Because the Covenant Collection seems so scattered in terms of content—rarely discussing any topic for more than a few verses before moving on to another—and because so much of it is taken up and re-presented in Deuteronomy, its centrality in the story is often overlooked or underappreciated. Yet the Israelites’ preeminent sin, the making of the golden calf, is fundamentally a lack of obedience to this law code.
For this author—known as the Elohist—the Covenant Collection is not one part of the law, or one law collection among others, but is the law collection, the only laws that YHWH ever gave to Israel. When YHWH says to Moses, “They have been quick to turn aside from the way that I enjoined upon them,” the way that YHWH enjoined upon the Israelites is not the Decalogue, but the Covenant Collection.
The Decalogue as a Prelude to the Covenant Collection
Despite the historical significance of the Decalogue, both for Judaism and for Christianity, the Bible itself exhibits a stronger concern for the Covenant Collection. These are the laws through which the relationship between YHWH and Israel is cemented. These are the laws that YHWH gives privately to Moses after the public delivery of the Decalogue; these are the laws on which the covenant between YHWH and Israel, established in Exod 24:3–8, is based (hence the name, Covenant Collection). Though the Israelites hear the Decalogue with their own ears, they are not the basis of the covenant.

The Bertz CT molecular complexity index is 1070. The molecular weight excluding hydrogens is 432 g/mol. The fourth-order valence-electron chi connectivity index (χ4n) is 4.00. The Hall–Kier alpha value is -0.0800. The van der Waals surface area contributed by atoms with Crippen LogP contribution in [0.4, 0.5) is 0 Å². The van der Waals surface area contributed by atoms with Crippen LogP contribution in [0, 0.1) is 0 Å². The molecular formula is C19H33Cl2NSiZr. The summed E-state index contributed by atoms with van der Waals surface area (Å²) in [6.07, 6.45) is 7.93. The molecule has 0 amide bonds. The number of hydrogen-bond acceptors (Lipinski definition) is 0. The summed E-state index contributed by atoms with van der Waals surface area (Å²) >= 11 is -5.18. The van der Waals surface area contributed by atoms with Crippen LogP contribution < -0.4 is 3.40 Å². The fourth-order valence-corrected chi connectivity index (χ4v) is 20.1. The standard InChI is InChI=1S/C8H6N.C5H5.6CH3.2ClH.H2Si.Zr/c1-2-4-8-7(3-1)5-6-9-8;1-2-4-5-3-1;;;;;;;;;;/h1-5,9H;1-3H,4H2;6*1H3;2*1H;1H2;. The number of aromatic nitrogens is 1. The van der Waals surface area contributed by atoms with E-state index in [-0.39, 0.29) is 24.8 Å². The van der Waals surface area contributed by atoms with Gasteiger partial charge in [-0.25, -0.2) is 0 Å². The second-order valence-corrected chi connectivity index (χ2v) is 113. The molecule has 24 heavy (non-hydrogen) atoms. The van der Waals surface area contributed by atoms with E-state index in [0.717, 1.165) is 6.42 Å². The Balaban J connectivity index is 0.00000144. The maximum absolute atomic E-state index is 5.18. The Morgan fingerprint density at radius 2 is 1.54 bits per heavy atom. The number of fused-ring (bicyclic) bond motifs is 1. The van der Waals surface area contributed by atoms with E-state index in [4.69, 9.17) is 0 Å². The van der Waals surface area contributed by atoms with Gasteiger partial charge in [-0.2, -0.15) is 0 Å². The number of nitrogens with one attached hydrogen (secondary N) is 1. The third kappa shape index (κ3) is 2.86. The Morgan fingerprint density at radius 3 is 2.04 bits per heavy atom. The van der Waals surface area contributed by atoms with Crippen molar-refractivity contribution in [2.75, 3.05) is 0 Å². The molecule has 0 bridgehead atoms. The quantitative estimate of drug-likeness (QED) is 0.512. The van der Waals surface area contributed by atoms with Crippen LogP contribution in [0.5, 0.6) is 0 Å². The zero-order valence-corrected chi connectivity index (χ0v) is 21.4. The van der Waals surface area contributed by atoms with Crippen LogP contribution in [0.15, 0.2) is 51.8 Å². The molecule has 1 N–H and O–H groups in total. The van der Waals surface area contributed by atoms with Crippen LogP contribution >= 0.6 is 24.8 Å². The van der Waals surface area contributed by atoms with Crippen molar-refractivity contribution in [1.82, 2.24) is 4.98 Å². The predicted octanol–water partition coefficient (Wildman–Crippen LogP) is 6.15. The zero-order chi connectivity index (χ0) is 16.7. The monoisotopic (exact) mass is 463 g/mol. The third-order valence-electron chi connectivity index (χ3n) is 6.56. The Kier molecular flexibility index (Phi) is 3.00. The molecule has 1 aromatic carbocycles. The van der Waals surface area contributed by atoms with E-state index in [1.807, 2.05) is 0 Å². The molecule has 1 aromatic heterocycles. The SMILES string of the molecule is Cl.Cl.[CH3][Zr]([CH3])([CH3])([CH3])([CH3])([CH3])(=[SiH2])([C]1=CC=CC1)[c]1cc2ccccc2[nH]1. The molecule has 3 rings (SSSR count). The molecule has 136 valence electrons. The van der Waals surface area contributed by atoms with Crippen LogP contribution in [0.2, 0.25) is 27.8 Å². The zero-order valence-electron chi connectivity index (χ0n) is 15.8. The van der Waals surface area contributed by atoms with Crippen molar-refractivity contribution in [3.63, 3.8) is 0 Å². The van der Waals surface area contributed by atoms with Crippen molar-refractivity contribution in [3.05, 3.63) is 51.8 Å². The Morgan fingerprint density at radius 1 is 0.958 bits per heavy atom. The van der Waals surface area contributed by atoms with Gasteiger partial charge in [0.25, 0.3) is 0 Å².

In fact, according to the Exodus narrative, the Decalogue is proclaimed in the hearing of the Israelites explicitly so that they will accept the laws that Moses will subsequently transmit to them—that is, the Covenant Collection. As YHWH says to Moses (Exod. 19:9):
הִנֵּה אָנֹכִי בָּא אֵלֶיךָ בְּעַב הֶעָנָן בַּעֲבוּר יִשְׁמַע הָעָם בְּדַבְּרִי עִמָּךְ וְגַם בְּךָ יַאֲמִינוּ לְעוֹלָם.
I will come to you in a thick cloud, in order that the people may hear when I speak with you and so trust you ever after.
The theophany—the hearing of YHWH’s speech—is meant to ensure that the Israelites will recognize Moses as their prophet and accept the message he delivers in YHWH’s name. And this is precisely what happens after the proclamation of the Decalogue: the people, terrified, request that Moses act as their intermediary with YHWH: “You speak to us and we will obey,” (דַּבֵּר אַתָּה עִמָּנוּ וְנִשְׁמָעָה) they say (Exod 20:19 [English 20:16]). And so the people stand back while Moses approaches the mountain to receive the laws—the laws of the Covenant Code.
Breaking Their Promise to Obey the Laws of the Covenant Collection
YHWH’s fury at the golden calf—even to the point of wanting to destroy the Israelites altogether—is thus even more understandable than if the sin had been merely the violation of the Decalogue. They have violated the first words of YHWH’s law, given through the prophet: to not make any silver or gold representations of YHWH. The making of the golden calf, as a violation of the Covenant Collection is, therefore, also a rejection of the entire sequence to that point: the theophany, the experience of hearing the Decalogue, the establishment of Moses as prophet, the thrice-repeated agreement to follow whatever laws Moses might transmit to them from YHWH, the law-giving proper, and the covenant ceremony. In one act, they have undermined the whole of YHWH’s covenantal arrangement with them.
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March 14, 2017
February 26, 2020
Professor Joel Baden is Professor of Hebrew Bible at Yale University. He holds a Ph.D. from Harvard and an M.A. from the University of Chicago. Among his many books are, The Composition of the Pentateuch: Renewing the Documentary Hypothesis, The Promise to the Patriarchs, and Reconceiving Infertility: Biblical Perspectives on Procreation and Childlessness.